New South Wales

Australian Crop Report: December edition

Less than half of average rainfall fell in New South Wales from January to October 2019, the lowest for the first 10 months of the year since 1940. While spring rainfall was forecast at the beginning of spring to be below average, conditions that eventuated in many cropping regions were worse than expected.

The prolonged period of well below average rainfall had a significant impact on crop production in New South Wales.

Winter crop production in New South Wales is forecast to be 3.6 million tonnes in 2019–20, around 65% below the 10-year average to 2018–19. Many crops intended for grain and oilseed production were cut for hay during spring in response to high fodder prices and uncertainty about enough spring rainfall falling to keep crops viable.

Wheat production is forecast to be 2.3 million tonnes in 2019–20, 67% below the 10-year average to 2018–19. The average wheat yield is forecast to be 1.2 tonnes per hectare, which is 42% below the 10-year average to 2018–19. Crops across New South Wales achieved below average yields and most crops that made it through to harvest in central and northern New South Wales achieved well below average yields. Area planted to wheat is estimated to have increased from the very low area planted in 2018–19 but was still 41% below the 10-year average to 2018–19.

Barley production is forecast to be 725,000 tonnes in 2019–20, 57% below the 10-year average to 2018–19. The average barley yield is forecast to be 1.25 tonnes per hectare, which is 38% below the 10-year average to 2018–19. Area planted to barley is estimated to be 580,000 hectares, 28% below the 10-year average to 2018–19.

Canola production is forecast to reach 225,000 tonnes in 2019–20. The average yield is forecast to be well below average at 0.9 tonnes per hectare. Area planted to canola is estimated to be 250,000 hectares with the majority of this in southern New South Wales. A significant number of canola crops were cut for hay in early spring as the risk of crops failing before harvest rose.

Table 4 Winter crop forecasts, New South Wales, 2019−20
Crop Area
'000 ha
Yield
t/ha
Production
kt
Area change
%
Prod. change
%
Wheat 1,900 1.20 2,280 6 27
Barley 580 1.25 725 -3 15
Canola 250 0.90 225 32 48

​​Note: Yields are based on area planted. Area based on planted crop that is harvested, fed off or failed. Percent change are relative to last year.
Sources: ABARES

Summer crop prospects in northern New South Wales are currently extremely poor. Soil moisture levels are extremely low following the prolonged period of well below average rainfall and the outlook for seasonal conditions during summer is unfavourable. Additionally, supplies of irrigation water are low.

According to the latest three-month rainfall outlook (December to February), issued by the Bureau of Meteorology on 21 November 2019, summer rainfall is likely to be below average in summer cropping regions of New South Wales and daytime temperatures very likely to be above average.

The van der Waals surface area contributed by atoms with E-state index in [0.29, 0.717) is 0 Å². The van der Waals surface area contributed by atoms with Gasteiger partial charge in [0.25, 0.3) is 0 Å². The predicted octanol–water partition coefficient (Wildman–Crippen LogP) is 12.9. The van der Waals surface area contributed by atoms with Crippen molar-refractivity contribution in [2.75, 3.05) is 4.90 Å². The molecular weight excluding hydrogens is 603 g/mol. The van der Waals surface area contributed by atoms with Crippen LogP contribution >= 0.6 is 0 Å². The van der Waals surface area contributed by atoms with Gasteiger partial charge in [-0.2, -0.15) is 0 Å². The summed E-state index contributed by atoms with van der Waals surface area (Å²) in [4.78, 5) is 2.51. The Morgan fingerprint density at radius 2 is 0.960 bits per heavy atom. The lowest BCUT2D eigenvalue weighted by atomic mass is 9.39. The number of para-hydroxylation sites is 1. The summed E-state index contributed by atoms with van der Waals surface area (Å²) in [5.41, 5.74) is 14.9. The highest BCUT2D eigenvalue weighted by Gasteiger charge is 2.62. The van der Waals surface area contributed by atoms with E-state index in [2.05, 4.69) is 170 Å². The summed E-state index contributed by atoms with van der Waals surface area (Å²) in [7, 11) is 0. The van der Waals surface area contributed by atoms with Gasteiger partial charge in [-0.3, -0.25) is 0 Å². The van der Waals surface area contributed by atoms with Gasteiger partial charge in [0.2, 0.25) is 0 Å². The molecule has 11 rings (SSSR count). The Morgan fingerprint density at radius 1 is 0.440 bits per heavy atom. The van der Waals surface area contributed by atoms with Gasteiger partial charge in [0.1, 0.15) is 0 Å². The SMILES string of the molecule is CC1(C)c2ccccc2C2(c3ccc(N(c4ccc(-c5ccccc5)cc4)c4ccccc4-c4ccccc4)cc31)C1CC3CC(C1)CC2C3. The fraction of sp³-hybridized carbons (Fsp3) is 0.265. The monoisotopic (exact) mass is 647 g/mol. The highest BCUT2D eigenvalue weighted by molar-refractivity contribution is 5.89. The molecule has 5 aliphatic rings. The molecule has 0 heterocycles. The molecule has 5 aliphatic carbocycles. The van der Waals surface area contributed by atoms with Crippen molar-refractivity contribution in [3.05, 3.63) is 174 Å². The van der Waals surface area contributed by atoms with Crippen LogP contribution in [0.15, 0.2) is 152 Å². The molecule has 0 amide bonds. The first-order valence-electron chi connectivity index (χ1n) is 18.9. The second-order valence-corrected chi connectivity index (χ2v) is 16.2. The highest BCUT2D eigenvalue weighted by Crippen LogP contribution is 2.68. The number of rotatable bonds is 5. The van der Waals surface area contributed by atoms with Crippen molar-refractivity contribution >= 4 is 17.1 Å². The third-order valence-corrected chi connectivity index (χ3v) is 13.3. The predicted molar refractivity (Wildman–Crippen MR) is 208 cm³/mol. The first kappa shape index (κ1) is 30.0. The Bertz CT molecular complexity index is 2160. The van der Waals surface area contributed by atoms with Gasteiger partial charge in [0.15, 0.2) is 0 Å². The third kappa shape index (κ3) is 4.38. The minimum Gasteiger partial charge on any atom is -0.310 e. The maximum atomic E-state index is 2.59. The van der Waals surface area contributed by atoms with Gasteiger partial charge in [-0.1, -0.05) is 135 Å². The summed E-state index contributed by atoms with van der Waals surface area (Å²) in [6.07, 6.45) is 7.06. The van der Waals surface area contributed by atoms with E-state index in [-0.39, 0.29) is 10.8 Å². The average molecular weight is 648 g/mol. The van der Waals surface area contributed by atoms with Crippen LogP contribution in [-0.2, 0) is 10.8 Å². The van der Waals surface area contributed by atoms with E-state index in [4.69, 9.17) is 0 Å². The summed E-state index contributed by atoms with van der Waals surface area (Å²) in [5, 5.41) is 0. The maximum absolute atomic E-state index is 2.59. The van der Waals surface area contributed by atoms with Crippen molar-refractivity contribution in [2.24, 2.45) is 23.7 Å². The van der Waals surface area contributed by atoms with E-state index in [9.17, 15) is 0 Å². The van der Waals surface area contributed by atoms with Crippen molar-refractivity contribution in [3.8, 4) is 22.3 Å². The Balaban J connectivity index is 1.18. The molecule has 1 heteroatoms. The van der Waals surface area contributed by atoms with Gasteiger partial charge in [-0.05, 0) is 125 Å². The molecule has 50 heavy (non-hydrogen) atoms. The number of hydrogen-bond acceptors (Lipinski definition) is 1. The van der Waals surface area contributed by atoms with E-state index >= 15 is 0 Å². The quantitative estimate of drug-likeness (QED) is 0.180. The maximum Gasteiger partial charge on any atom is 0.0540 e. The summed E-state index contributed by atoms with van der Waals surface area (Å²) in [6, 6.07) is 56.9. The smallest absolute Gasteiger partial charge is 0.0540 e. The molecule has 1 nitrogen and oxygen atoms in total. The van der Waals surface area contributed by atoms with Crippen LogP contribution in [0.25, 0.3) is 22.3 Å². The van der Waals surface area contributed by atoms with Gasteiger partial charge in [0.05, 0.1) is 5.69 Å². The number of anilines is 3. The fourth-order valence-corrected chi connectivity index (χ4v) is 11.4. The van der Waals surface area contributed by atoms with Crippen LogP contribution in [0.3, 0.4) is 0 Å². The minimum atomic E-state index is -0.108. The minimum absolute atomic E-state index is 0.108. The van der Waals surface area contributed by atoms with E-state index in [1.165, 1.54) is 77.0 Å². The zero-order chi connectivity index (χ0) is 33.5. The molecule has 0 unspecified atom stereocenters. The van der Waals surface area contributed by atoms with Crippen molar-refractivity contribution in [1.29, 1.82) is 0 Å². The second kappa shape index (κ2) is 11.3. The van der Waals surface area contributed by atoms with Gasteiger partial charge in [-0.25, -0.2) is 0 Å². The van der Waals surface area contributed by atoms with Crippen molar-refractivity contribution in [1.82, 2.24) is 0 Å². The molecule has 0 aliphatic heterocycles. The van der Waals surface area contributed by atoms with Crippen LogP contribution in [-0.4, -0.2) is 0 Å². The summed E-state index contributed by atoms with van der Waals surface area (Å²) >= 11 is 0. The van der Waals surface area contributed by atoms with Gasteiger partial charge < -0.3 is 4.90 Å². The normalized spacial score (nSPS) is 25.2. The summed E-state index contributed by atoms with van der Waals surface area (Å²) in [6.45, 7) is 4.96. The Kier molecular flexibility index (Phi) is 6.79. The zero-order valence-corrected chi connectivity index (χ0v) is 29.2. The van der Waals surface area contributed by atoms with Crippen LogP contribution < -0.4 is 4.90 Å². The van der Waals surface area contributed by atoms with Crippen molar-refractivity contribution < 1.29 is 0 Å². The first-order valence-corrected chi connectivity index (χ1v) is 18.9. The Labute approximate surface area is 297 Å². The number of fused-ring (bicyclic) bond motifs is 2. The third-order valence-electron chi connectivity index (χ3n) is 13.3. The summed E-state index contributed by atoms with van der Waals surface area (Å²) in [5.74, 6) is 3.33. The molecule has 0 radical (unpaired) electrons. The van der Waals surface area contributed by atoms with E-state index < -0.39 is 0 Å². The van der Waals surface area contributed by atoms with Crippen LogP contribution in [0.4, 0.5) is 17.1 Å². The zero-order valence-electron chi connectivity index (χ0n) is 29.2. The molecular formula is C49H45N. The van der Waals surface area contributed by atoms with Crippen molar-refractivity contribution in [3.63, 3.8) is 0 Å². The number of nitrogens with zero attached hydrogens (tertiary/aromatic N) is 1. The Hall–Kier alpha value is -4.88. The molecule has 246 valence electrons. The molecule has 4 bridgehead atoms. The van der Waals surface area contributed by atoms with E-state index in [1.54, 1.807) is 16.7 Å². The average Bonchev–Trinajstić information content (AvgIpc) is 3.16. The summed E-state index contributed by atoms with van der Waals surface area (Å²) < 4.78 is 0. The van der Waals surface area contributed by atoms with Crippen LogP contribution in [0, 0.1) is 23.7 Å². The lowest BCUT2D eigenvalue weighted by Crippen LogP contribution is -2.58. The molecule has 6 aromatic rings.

Area planted to summer crops in New South Wales is forecast to be the lowest on record at 166,000 hectares. It would take significant summer rainfall for the summer crop outlook in New South Wales to improve. However, this not likely given the latest three-month season outlook issued by the Bureau of Meteorology.

Area planted to grain sorghum is forecast to be very much below the 10-year average at 40,000 hectares. Production, at 76,000 tonnes, is also expected to be well below average. The large area of fallow land available because of the poor winter cropping season in northern New South Wales and high grain sorghum prices would provide a strong incentive to plant grain sorghum if there is significant rainfall during the planting window. However, significant rainfall over summer appears unlikely.

Area planted to cotton is forecast to fall by 77% to 52,000 hectares in 2019–20 because of the low water levels in irrigation dams serving New South Wales cotton growing regions. Cotton production is forecast to fall by 64% to 114,000 tonnes of cotton lint and around 162,000 tonnes of cottonseed. The average yield is forecast to increase by 55% because most cotton planted is expected to be irrigated.

Area planted to rice is forecast to remain largely unchanged at 3,400 hectares, in response to high water prices and low availability of irrigation water.

Table 5 Summer crop forecasts, New South Wales, 2019−20
Crop Area
'000 ha
Yield
t/ha
Production
kt
Area change
%
Prod. change
%
Grain sorghum 40 1.90 76 –64 –72
Cotton lint 52 2.20 114 –77 –64
Cottonseed 52 3.11 162 –77 –64
Rice 3 13.50 46 –15 –15

Note: Yields are based on area planted, except cotton which is based on area harvested. Area based on planted crop that is harvested, fed off or failed. Percent change are relative to last year.
Sources: ABARES

Statistical tables​​​


 
Last reviewed: 2 December 2019
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